A scientist and an advocate

Ph.D. candidate and Susan E. Kennedy Scholarship recipient Edna Santos wants to change the landscape of pain treatment.

Edna Santos, a Ph.D. candidate in the Department of Pharmacology and Toxicology, studies opioid efficacy.

By Anthony DePalma VCU School of Medicine anthony.depalma@vcuhealth.org

October 31, 2022

October is National Substance Abuse Prevention Month, and as opioid-involved overdose deaths in the U.S. have continued to rise, there is a growing charge to find new and better ways to treat pain. The dissertation research of Edna Santos, a Ph.D. candidate in the Department of Pharmacology and Toxicology and president of the Women in Science group at VCU, aligns with that charge. Santos is also this year’s recipient of the Susan E. Kennedy Scholarship, which VCU’s chapter of the national honor society Phi Kappa Phi awards to graduate students who have advanced the presence of women in higher education.

As a Ph.D. candidate studying opioid efficacy, Santos hopes her research will eventually contribute to the development of novel drugs that treat acute and chronic pain without adverse side effects.

Curiosity and connection

Originally from Los Angeles, Calif., Santos studied biology in community college, with plans to attend medical school. After moving to Virginia to be with her family, she transferred to VCU to finish her undergraduate degree. An undergraduate pharmacology course piqued her interest in drug composition and function, and during a research opportunity in the Department of Neurology, a mentor encouraged her to apply to the Department of Pharmacology and Toxicology’s Ph.D. program. Santos described it as “the best decision ever.”

Her connection to the subject matter goes beyond an academic interest — living with chronic low back pain and sciatica herself, Santos studies pain as a researcher while also seeking treatment as a patient. Seeing a doctor for her own pain also provides a window into the clinical side of her research, and she often makes note of the questions health care providers ask her.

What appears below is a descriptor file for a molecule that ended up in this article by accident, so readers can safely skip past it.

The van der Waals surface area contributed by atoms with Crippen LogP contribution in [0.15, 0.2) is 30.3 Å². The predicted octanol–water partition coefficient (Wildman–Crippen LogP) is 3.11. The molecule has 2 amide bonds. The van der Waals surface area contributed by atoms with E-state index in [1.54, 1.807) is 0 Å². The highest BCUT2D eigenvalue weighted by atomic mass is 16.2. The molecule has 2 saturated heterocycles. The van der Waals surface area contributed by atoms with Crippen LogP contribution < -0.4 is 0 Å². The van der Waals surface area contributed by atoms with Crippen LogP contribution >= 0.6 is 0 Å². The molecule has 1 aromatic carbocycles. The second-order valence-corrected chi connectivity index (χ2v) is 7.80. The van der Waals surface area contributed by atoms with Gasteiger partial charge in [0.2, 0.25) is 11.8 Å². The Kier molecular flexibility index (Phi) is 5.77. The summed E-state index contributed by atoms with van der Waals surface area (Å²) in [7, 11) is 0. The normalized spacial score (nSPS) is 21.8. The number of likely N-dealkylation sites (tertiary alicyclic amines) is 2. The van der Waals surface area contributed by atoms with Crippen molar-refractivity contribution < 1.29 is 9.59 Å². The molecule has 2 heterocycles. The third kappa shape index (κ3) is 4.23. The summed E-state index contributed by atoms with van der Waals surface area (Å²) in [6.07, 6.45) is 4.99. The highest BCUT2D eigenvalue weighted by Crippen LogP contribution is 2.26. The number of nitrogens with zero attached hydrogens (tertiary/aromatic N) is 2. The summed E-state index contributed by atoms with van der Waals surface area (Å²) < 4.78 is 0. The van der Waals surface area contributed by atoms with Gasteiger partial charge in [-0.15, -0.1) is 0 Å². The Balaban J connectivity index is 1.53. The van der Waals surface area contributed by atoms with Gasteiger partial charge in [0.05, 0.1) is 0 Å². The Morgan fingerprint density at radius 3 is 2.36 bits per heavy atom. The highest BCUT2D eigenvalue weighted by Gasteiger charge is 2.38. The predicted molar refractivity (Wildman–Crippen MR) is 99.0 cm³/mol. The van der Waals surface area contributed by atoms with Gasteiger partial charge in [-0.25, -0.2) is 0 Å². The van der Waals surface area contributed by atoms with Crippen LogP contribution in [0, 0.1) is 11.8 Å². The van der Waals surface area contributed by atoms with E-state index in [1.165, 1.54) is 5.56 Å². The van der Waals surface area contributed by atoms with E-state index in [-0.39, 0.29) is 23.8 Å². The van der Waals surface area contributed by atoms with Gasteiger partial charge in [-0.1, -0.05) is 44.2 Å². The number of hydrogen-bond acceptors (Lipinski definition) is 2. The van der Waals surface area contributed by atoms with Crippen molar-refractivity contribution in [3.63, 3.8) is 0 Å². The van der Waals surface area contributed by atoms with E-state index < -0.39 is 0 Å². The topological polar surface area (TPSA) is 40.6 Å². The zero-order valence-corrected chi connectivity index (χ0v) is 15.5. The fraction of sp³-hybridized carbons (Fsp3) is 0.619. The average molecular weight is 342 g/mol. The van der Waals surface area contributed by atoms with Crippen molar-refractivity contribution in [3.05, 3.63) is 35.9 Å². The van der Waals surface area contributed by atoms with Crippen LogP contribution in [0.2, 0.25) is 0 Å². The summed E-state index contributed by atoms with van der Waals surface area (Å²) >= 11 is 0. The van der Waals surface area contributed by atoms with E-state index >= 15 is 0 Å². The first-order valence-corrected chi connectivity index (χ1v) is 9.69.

That sense of curiosity and desire to make scientific connections is what Steve Negus III, Ph.D., Santos’ faculty adviser, looks for in graduate students.

“Perhaps the most important trait I look for is a burning curiosity about scientific questions,” said Negus. “It helps to have a strong academic background and a mature work ethic, but it’s the curiosity about nature that sparks creative and meaningful research. Edna has been a disciplined and productive research partner committed to learning about the treatment of chronic pain.”

Exploring the ‘ever-changing’ field of pain

On track to graduate with her Ph.D. in 2023, Santos studies low-efficacy opioids. The efficacy of opioids, or their ability to produce an effect after binding to a receptor, exists on a spectrum. Powerful drugs with severe side effects that have contributed to the opioid crisis, such as fentanyl, morphine and oxycodone, are on the high end of that spectrum. Santos’ working hypothesis is that novel opioids with lower efficacy at the receptor can produce a sufficient level of pain relief without the harmful side effects associated with high-efficacy opioids.

To achieve this, she first assessed pain-related behaviors in preclinical models, which are thought to mimic the functional impairment that often brings patients to the clinic seeking pain treatment. Once those behaviors are established in the lab, Santos can evaluate the pain-relieving effects and side effects of low-efficacy opioids at the mu-opioid receptor.

This research has helped lay the groundwork for future studies testing novel low-efficacy opioids to treat both acute and chronic pain.

“Pain-related impairment of normal behavior is an enormous clinical problem,” said Negus. “Edna's work has given us a highly sensitive tool to detect opioid side effects and illustrated for us that opioids and other analgesics can be effective to treat some pain behaviors but not others.”

After presenting her work at conferences, Santos has encountered enthusiasm, curiosity and wariness, reflecting the caution of many researchers, health care providers and patients in response to the ongoing epidemic.  

But “the pain field is ever-changing,” Santos said. She and Negus believe opioids have a place in pharmacological research, and they are committed to being part of the solution, both as scientists and as advocates. The side effects of opioids have left some patients without options for their pain, and Santos and Negus want to be part of the solution by filling the gap with novel, low-efficacy and low-risk treatments.  

“Because opioid efficacy exists on a spectrum, we hypothesize that there is a large gap that can be filled with novel low-efficacy opioids, and our overall goal is that they become more readily available,” Santos said. “And that is one of the impacts I hope my research has.”